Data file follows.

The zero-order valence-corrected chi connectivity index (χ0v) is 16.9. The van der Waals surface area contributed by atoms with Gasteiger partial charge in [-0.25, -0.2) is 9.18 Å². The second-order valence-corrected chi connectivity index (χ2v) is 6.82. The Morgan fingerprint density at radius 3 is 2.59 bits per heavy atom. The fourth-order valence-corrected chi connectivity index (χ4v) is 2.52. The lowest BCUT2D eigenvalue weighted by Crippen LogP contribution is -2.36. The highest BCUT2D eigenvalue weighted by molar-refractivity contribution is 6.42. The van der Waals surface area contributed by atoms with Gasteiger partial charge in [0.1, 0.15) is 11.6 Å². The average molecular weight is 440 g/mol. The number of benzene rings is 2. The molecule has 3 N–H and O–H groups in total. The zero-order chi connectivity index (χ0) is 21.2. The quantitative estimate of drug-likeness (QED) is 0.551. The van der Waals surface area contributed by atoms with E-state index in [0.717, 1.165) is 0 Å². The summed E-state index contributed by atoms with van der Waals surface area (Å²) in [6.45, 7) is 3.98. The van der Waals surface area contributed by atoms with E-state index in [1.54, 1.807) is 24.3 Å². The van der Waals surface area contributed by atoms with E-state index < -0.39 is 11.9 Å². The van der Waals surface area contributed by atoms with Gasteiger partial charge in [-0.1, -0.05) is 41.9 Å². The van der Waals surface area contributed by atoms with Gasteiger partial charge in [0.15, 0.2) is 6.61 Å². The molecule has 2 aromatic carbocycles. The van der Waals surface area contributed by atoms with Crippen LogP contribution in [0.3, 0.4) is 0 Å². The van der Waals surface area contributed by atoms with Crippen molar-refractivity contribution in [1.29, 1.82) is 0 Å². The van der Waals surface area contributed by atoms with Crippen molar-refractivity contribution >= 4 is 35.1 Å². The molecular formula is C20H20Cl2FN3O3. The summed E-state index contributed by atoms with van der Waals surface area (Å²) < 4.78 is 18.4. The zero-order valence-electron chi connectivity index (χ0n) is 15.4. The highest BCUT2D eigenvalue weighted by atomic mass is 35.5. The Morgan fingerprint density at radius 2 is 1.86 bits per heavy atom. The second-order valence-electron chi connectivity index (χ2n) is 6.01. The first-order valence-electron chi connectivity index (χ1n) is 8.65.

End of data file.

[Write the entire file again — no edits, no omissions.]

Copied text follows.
The zero-order valence-corrected chi connectivity index (χ0v) is 16.9. The van der Waals surface area contributed by atoms with Gasteiger partial charge in [-0.25, -0.2) is 9.18 Å². The second-order valence-corrected chi connectivity index (χ2v) is 6.82. The Morgan fingerprint density at radius 3 is 2.59 bits per heavy atom. The fourth-order valence-corrected chi connectivity index (χ4v) is 2.52. The lowest BCUT2D eigenvalue weighted by Crippen LogP contribution is -2.36. The highest BCUT2D eigenvalue weighted by molar-refractivity contribution is 6.42. The van der Waals surface area contributed by atoms with Gasteiger partial charge in [0.1, 0.15) is 11.6 Å². The average molecular weight is 440 g/mol. The number of benzene rings is 2. The molecule has 3 N–H and O–H groups in total. The zero-order chi connectivity index (χ0) is 21.2. The quantitative estimate of drug-likeness (QED) is 0.551. The van der Waals surface area contributed by atoms with E-state index in [0.717, 1.165) is 0 Å². The summed E-state index contributed by atoms with van der Waals surface area (Å²) in [6.45, 7) is 3.98. The van der Waals surface area contributed by atoms with E-state index in [1.54, 1.807) is 24.3 Å². The van der Waals surface area contributed by atoms with E-state index < -0.39 is 11.9 Å². The van der Waals surface area contributed by atoms with Gasteiger partial charge in [-0.1, -0.05) is 41.9 Å². The van der Waals surface area contributed by atoms with Gasteiger partial charge in [0.15, 0.2) is 6.61 Å². The molecule has 2 aromatic carbocycles. The van der Waals surface area contributed by atoms with Crippen LogP contribution in [0.3, 0.4) is 0 Å². The van der Waals surface area contributed by atoms with Crippen molar-refractivity contribution in [1.29, 1.82) is 0 Å². The van der Waals surface area contributed by atoms with Crippen molar-refractivity contribution >= 4 is 35.1 Å². The molecular formula is C20H20Cl2FN3O3. The summed E-state index contributed by atoms with van der Waals surface area (Å²) < 4.78 is 18.4. The zero-order valence-electron chi connectivity index (χ0n) is 15.4. The highest BCUT2D eigenvalue weighted by atomic mass is 35.5. The Morgan fingerprint density at radius 2 is 1.86 bits per heavy atom. The second-order valence-electron chi connectivity index (χ2n) is 6.01. The first-order valence-electron chi connectivity index (χ1n) is 8.65.